In the last six months of 2007, a Centers for Disease Control survey found 18% of U.S. households don't have a landline -- up from 5% in the same period four years earlier. And, as discussed in this Real Time from last month, digging into the survey by age shows the decline of the landline in stark terms: 34.5% of adults aged 25-29 live in wireless-only households.
But as the landline slides toward extinction, a question: In a cellular-dominated world, how will we find a phone number for someone we don't know?
There's no white pages for cellphone numbers, and it doesn't seem likely that there'll be one soon. A few years ago, the cellphone industry's main trade group hired a company to assemble such a directory, but the effort collapsed after some carriers lobbied against it and surveys showed a majority of customers didn't want it. Subsequent efforts have fared little better: Earlier this year, a company called Intelius shuttered an online directory of 90 million mobile numbers amid anger from cellphone users and threats from Verizon. (Intelius -- not Intellius, as I had it earlier -- still offers a reverse-lookup service, for a fee.)
In backpedaling, Intelius said that "it's clear the market is still not ready." But it may never be.
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The principal reason there's no cellphone directory is simple: We don't want one. The cellphone began as an extension of the landline, and the last thing we wanted (particularly as the ones paying for the calls) was telemarketers and other landline nuisances following us to it. Now, more and more users (particularly younger ones) see the cellphone not as an adjunct to the landline, but as a replacement.
But at least so far, the wireless-only trend hasn't prompted many people to reconsider and decide we really do need a cellphone directory after all. And I don't think that will change.
Why not? Because in a number of important ways, the cellphone is more of a break with traditional telephone service than it is an evolution of it. And those differences will only become more apparent in the coming years.
The biggest reason wireless-only adults don't need a directory is that they're reachable in other ways -- through their homepages, blogs, MySpace and Facebook outposts and of course through their email. Twenty years ago, the telephone was the only practical way of reaching someone -- and in that situation, a directory of telephone users was obviously crucial. Now, the phone is just one method in a range of communications options, and often it's not the best one. (As also discussed last month -- I've had phones on the brain.) It seems like having a phone in our pocket would make it a more important device, but the rise of other ways of communicating have made that phone far less important.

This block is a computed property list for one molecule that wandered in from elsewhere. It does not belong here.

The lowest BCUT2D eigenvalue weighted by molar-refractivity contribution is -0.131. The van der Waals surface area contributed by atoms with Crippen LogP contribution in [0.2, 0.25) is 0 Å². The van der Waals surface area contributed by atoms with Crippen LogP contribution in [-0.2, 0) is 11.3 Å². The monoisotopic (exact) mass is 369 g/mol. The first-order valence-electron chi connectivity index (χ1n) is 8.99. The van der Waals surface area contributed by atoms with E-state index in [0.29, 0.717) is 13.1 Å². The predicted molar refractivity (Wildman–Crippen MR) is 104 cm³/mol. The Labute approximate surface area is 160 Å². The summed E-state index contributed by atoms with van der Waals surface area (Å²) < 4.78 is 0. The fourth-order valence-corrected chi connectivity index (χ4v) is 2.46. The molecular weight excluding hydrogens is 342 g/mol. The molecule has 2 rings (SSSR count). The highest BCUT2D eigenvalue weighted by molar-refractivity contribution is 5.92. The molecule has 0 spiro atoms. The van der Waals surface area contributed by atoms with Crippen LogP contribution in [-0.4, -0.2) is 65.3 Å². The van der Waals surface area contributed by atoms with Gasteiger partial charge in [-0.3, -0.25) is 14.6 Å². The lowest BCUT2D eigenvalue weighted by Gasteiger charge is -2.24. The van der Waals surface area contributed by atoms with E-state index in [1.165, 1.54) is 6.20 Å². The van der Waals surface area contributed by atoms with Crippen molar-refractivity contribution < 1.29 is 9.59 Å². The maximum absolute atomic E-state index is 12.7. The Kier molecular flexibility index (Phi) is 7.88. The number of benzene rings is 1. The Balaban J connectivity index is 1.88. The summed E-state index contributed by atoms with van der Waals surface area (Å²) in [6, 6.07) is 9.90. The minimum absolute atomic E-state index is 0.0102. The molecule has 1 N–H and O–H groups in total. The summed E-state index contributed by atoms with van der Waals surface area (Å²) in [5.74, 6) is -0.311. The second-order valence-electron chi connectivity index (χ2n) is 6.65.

Less important in terms of phone functions, at least -- for as phones get smarter, they become less and less like the phones we grew up with. We're more likely to use them for text messaging or accessing our email, reserving voice calls for friends, family members and important colleagues -- another reason fewer and fewer people need our number. And new services allow us to sort and direct incoming calls as if they were emails -- witness the Google-owned GrandCentral, which gives you a single phone number from which calls are directed to a range of other numbers, whether it's your home phone, work phone, cellphone or some voice-mail box you'll regard like your spam folder on your email.
I don't know if GrandCentral itself will fly or die, but its approach seems likely to succeed: Pretty soon most of us will have a single point of contact, used by people we don't know to communicate with us in whatever way we collectively deem appropriate. And we'll control how and when they do so -- just as we increasingly control how and when we shop, read the news or watch TV. Once we've achieved this level of control, perhaps a directory of these single points of contact will emerge. But until then, more and more of us will do just fine without the old white pages.
That will arouse uneasy feelings that technology has once again done away with something we assumed was eternal -- the phone books that arrived once a year, the ones we sat on as kids at the dinner table, are shrinking as fewer and fewer people bother to be listed in them. Those of us who remember looking ourselves up in the white pages and thinking that now we belong to a place may lament -- not for the first time -- that our real-world communities are becoming more fragmented as people spend time in online communities of their own choosing instead.
But as with so many technological shifts, these vague feelings of loss won't stop us from changing. As the digital world matures, one of its great themes is the ability it gives us to channel information for consumption at a time and via a method of our choosing. The only surprise would be if phones weren't swept up in that too.